Hot Tuna Smoke in Return to the Fillmore

Photo: Barry Berenson / Courtesy of the artist

Hot Tuna is power trio rock at its finest as sonic sparks fly in the band's astonishing seventh decade of performing at rock's most sacred venue.

It's one of those extra special Friday nights at the Fillmore in San Francisco, with one of the longest-running bands in popular music back at the scene where they helped forge the psychedelic rock 'n' roll counterculture in the 1960s. Hot Tuna have now been rocking the planet for more than 50 years, and there are very few of their peers who can say the same. This date has therefore been circled on the calendar for some time as the band returns to the Fillmore for the first time in three years, now making it their seventh decade playing at this hallowed hall.

Guitarist Jorma Kaukonen and bassist Jack Casady came of age rocking the San Francisco scene with the Jefferson Airplane, where they helped create one of the most influential sounds in rock history. But the Airplane's music was about more than just a fresh new sound. The band was also at the epicenter of the San Francisco socio-cultural revolution that swept the nation, leading to the massive Woodstock Festival, where the Airplane turned in one of the weekend's top performances. The Airplane's revolutionary vibe was a genuine force in the pop culture world in the group's peak years from 1966-1970.

Then even as the Airplane was starting to fracture, Jack and Jorma went on to form Hot Tuna and have kept rocking as a force of nature ever since. The band is typically a power trio these days with drummer Justin Guip providing the backbeat to Casady's ever-dynamic low end and Kaukonen's bluesy guitar virtuosity. A "Been So Long" opener sets an appropriate tone for this return to rock's most sacred sonic temple, and the trio is off and running. Jorma starts the show on acoustic guitar, where he puts on a fingerpicking clinic on tunes like "Living Just for You and Me". The trio catches a great groove on the upbeat melodic number with Jorma singing of how "it takes a long time to be free".

Jorma switches over to a gorgeous Gibson Thunderbird, and the trio gets down to rocking out on "Can't Be Satisfied", with the guitarist singing about his worried mind as he rips melty hot licks with one of the sweetest tones in rock. Many of the usual suspects from the local classic rock crowd are here getting their groove on, and an old school Fillmore dance party is in session. The festive vibe continues with "Talking 'Bout You", a swaggering rocker that sounds kind of like a cross between a Chuck Berry tune and a 1974 era song from Aerosmith or KISS. Jorma's melodic fingerpicking is further featured on "Roads and Roads" and "Hesitation Blues", before dipping into some deep electric blues on "Ode to Billy Dean".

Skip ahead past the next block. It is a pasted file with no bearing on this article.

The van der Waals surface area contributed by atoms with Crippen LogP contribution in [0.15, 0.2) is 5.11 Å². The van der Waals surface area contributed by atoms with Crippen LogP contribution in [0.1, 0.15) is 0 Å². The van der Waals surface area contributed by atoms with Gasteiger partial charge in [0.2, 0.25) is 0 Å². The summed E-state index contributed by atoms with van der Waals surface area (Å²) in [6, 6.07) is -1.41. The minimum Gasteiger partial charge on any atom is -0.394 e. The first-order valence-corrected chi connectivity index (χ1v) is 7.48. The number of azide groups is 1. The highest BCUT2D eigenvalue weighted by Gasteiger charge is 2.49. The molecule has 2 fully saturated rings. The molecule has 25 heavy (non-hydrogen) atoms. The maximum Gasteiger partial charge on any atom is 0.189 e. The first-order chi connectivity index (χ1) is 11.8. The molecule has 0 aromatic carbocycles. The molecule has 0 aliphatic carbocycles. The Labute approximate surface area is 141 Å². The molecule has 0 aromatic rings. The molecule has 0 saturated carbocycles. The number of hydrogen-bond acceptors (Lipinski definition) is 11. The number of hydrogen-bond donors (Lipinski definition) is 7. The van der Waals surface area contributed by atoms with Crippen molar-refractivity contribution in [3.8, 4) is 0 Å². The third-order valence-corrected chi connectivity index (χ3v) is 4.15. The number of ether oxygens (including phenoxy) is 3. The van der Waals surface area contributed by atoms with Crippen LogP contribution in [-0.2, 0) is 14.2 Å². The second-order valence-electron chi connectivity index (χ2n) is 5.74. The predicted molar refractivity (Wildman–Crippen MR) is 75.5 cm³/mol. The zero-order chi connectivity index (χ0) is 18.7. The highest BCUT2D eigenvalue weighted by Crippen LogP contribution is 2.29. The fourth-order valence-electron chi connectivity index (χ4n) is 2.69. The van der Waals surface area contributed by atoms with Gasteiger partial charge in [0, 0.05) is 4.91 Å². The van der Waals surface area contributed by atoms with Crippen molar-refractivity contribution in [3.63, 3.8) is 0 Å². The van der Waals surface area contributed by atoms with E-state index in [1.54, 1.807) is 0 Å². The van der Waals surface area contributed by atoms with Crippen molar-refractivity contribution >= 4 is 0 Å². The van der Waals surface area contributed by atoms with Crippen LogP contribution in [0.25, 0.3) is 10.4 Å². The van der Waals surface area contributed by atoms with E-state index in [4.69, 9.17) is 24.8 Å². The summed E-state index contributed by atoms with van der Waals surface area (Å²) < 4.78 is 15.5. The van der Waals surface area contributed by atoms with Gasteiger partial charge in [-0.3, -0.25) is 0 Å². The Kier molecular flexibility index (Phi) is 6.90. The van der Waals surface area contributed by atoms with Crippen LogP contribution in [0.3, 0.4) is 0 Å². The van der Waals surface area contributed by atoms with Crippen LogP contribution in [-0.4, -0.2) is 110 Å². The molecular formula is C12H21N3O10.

Jack takes over the cosmos on "Bowlegged Woman, Knock Kneed Man", throwing down a massive groove to ignite the dance floor like the god of thunder that he is. This is power trio rock at its finest, with Jack crushing the monster groove while Jorma rips smoldering riffage as sonic sparks fly. Few bassists dare to play a semi-hollow body instrument, but Jack makes it sound as easy as breathing as he conjures one of the greatest bass tones in rock history throughout the night. "Trial By Fire" keeps things rocking as Jorma lays down sweet melodic riffage over a mid-tempo groove to paint a compelling sonic landscape.

"Sleep Song" is another gem with Jorma's sweet licks and Jack's warm low end coalescing for melodic magic on an infectious groove with a swinging backbeat. The set is really catching fire now as the trio moves into a surging "Walkin' Blues" that explodes with glorious blues power. It's another showcase for Jack's mesmerizing bass power, with Jorma adding some scintillating slide guitar while Justin snaps the dynamic beat back and forth. It's like night and day from the Grateful Dead's version, as Hot Tuna transmogrifies the Robert Johnson blues classic with a Zeppish swagger.

Hot Tuna sets the flux capacitor for 1969 with "Good Shepherd", a key contribution from Jorma on Jefferson Airplane's ultra-classic Volunteers album. The Fillmore's timeless classic rock circuitry is activated here with a psychedelic flashback that dazzles the senses. The song seems to launch with a bit of a shaky liftoff, but Jack and Jorma soon find the sound and soar on a glorious ride through the dawn of the rock 'n' roll counterculture and back again.

"Whatever works between Jorma and Jack, it's been working forever, and it ages like scotch," wrote's Chad Berndtson of the show celebrating Jorma's 75th birthday in 2015, and it's a great analogy. These longtime amigos have been playing together since 1958, and their sound just continues to deepen with a rich sonic flavor that stands out in any era.

The trio brings the show to a rousing conclusion with an electrifying jam on "Funky #7", a Hot Tuna showcase for the sonic alchemy of Jorma's smoking hot riffage and Jack's infectious bass lines. It's been a smashing two-hour set jam-packed with one highlight after another, much to the delight of all the classic rock aficionados on hand.

The majestic "Water Song" makes for a fantastic finish in the encore slot, with Jorma's liquid melody lines oozing over a beautiful groove to close the night with a flourish. It's been like watching Jedi tone scientists at work, and their mastery of the Force only seems to grow stronger as the decades roll by. Blessed, the Fillmore audience has been on this winter evening with vibrational healing to uplift the soul.






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